Word of the Day

Friday, July 30, 2010

casuistry

\KAZH-oo-uh-stree\ , noun;
1.
Specious, deceptive, or oversubtle reasoning, esp. in questions of morality.
2.
The application of general ethical principles to particular cases of conscience or conduct.
Quotes:
The popular objection to casuistry is similar to the popular objection to the maxim that the ends justify the means.
-- John Dewey, Experience and Nature and Human Nature
"And how will it work in infinite time? It's nothing but casuistry, casuistry. It's a way of explaining my own impotence."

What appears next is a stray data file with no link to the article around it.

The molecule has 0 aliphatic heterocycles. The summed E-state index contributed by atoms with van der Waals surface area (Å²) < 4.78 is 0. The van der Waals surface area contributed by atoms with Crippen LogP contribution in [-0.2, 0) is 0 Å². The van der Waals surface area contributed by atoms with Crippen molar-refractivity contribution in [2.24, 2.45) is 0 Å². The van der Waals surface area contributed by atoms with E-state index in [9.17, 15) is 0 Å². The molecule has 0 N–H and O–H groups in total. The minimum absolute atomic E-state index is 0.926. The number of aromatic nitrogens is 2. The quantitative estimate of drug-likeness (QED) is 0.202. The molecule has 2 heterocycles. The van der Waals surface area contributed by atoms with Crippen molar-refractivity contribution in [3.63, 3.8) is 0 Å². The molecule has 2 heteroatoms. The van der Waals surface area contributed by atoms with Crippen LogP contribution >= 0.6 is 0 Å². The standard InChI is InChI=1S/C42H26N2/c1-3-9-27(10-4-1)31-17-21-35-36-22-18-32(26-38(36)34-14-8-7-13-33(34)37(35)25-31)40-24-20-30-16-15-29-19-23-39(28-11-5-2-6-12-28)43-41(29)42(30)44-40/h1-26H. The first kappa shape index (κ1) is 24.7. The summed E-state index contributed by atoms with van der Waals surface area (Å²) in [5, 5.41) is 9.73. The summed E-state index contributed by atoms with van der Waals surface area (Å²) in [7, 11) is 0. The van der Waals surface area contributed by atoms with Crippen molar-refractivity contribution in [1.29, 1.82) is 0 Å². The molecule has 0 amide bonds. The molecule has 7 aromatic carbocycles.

-- Isaac Bashevis Singer, The Seance
Origin:
Casuistry comes from the French casuiste and the Latin casus, "case," perhaps related to making a case or justifying behavior.
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